Fiscal Year Ended
 
 
April 30,
2011
 
 
May 1,
2010
 
 
May 2, 2009
 
 
May 3,
2008 (53wks)
 
 
April 28,
2007
 
 
(In Millions, Except Percentages and Per Share Amounts)
 
Income Statement Data:
 

 
 
 

 
 
 

 
 
 

 
 
 

 
Net sales
$
428.2

 
 
$
377.6

 
 
$
428.8

 
 
$
555.0

 
 
$
450.0

 
Income/(loss) before income taxes
14.5

(1)
 
7.8

(2)
 
(110.5
)
(3)
 
49.8

(4)
 
35.5

(5)
Income tax expense/(benefit)
(4.1
)
(1)
 
(6.0
)
(2)
 
1.7

(3)
 
9.7

(4)
 
9.8

(5)
Income/(loss) from continuing operations
18.5

(1)
 
13.8

(2)
 
(112.1
)
(3)
 
39.8

(4)
 
26.1

(5)
Income from discontinued operations, net of tax
0.6

(1)
 

 
 

 
 

 
 

 
Cumulative effect of accounting change, net of tax

 
 

 
 

 
 

 
 
0.1

 
Net income/(loss) applicable to Methode Electronics, Inc.
19.5

(1)
 
13.7

(2)
 
(112.5
)
(3)
 
39.8

(4)
 
26.1

(5)
Per Common Share:
 

 
 
 

 
 
 

 
 
 

 
 
 

 
Basic net income/(loss) from continuing operations
0.51

(1)
 
0.37

(2)
 
(3.05
)
(3)
 
1.07

(4)
 
0.72

(5)
Basic net income/(loss) from discontinued operations
0.02

(1)
 

(2)
 

(3)
 

(4)
 

(5)
Basic net income/(loss) applicable to Methode Electronics, Inc.
0.53

 
 
0.37

 
 
(3.05
)
 
 
1.07

 
 
0.72

 
 
 
 
 
 
 
 
 
 
 
 
 
 
 
 
Diluted net income/(loss) from continuing operations
0.50

(1)
 
0.37

(2)
 
(3.05
)
(3)
 
1.06

(4)
 
0.71

(5)
Diluted net income/(loss) from discontinued operations
0.02

(1)
 

(2)
 

(3)
 

(4)
 

(5)
Diluted net income/(loss) applicable to Methode Electronics, Inc.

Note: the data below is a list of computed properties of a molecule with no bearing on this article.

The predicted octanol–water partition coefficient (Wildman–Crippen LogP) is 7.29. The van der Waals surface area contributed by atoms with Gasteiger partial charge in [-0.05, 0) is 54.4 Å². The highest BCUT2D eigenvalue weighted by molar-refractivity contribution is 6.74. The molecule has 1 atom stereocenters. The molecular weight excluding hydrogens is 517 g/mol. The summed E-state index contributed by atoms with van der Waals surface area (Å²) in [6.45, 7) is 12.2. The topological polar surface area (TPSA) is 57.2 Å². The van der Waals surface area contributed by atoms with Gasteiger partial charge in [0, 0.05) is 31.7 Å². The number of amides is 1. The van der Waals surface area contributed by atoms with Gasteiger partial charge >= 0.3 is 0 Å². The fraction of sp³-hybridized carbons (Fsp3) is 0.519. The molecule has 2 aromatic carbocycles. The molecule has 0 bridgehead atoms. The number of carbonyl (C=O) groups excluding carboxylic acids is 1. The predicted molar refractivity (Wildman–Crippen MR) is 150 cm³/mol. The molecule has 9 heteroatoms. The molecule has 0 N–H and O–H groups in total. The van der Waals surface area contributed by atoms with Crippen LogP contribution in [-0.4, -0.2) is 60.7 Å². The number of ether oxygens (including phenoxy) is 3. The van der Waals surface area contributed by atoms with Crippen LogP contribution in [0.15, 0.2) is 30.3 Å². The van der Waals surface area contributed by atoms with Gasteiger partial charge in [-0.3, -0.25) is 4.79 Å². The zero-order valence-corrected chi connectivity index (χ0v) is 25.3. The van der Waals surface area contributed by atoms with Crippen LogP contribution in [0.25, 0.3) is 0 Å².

0.52

 
 
0.37

 
 
(3.05
)
 
 
1.06

 
 
0.71

 
 
 
 
 
 
 
 
 
 
 
 
 
 
 
 
Dividends
0.28

 
 
0.28

 
 
0.26

 
 
0.20

 
 
0.20

 
Book Value
6.95

 
 
6.43

 
 
6.28

 
 
9.93

 
 
8.69

 
Long-term Debt

 
 

 
 

 
 

 
 

 
Retained Earnings
156.0

 
 
146.8

 
 
143.6

 
 
265.8

 
 
233.7

 
Fixed Assets (net)
61.5

 
 
61.9

 
 
69.9

 
 
90.3

 
 
86.9

 
Total Assets
334.7

 
 
310.8

 
 
305.3

 
 
470.2

 
 
411.7

 
Return on Average Equity
7.9
%
(1)
 
6.0
%
(2)
 
(37.2
)%
(3)
 
11.4
%
(4)
 
8.5
%
(5)
Pre-tax Income/(loss) as a Percentage of Sales
3.4
%
(1)
 
2.1
%
(2)
 
(25.8
)%
(3)
 
9.0
%
(4)
 
7.9
%
(5)
Net Income/(loss) as a Percentage of Sales
4.6
%
(1)
 
3.6
%
(2)
 
(26.2
)%
(3)
 
7.2
%
(4)
 
5.8
%
(5)

11



(1) Fiscal 2011 results includes an after-tax gain on the sale of a business of $0.6 million. In addition, fiscal 2011 includes $4.8 million of pre-tax legal expense relating to the Delphi supply agreement and patent lawsuit.

(2) Fiscal 2010 results include a pre-tax charge of $7.8 million relating to restructuring activities.  In addition, fiscal 2010 includes $5.8 million of pre-tax legal expense relating to the Delphi supply agreement and patent lawsuit.  Income tax includes a $8.4 million loss carry-back benefit related to losses in our U.S.-based businesses.
 
(3) Fiscal 2009 results include a pre-tax charge of $94.4 million relating to goodwill and other asset impairments.  In addition, fiscal 2009 results include a pre-tax charge of $25.3 million relating to restructuring activities.  The income tax expense includes a $28.0 million valuation charge related to the uncertainty of the future realization of our deferred tax assets.
 
(4) Fiscal 2008 results include a pre-tax charge of $5.2 million relating to a restructuring of our U.S.-based automotive operations and the decision to discontinue producing certain legacy products in the Interconnect segment.
 
(5) Fiscal 2007 results include a pre-tax and an after-tax restructuring charge of $2.0 million related to the closing of our Scotland automotive parts manufacturing plant and transfer of production lines from that facility to our automotive parts manufacturing facility in Malta.
 
Item 7.  Management’s Discussion and Analysis of Financial Condition and Results of Operations
 
Overview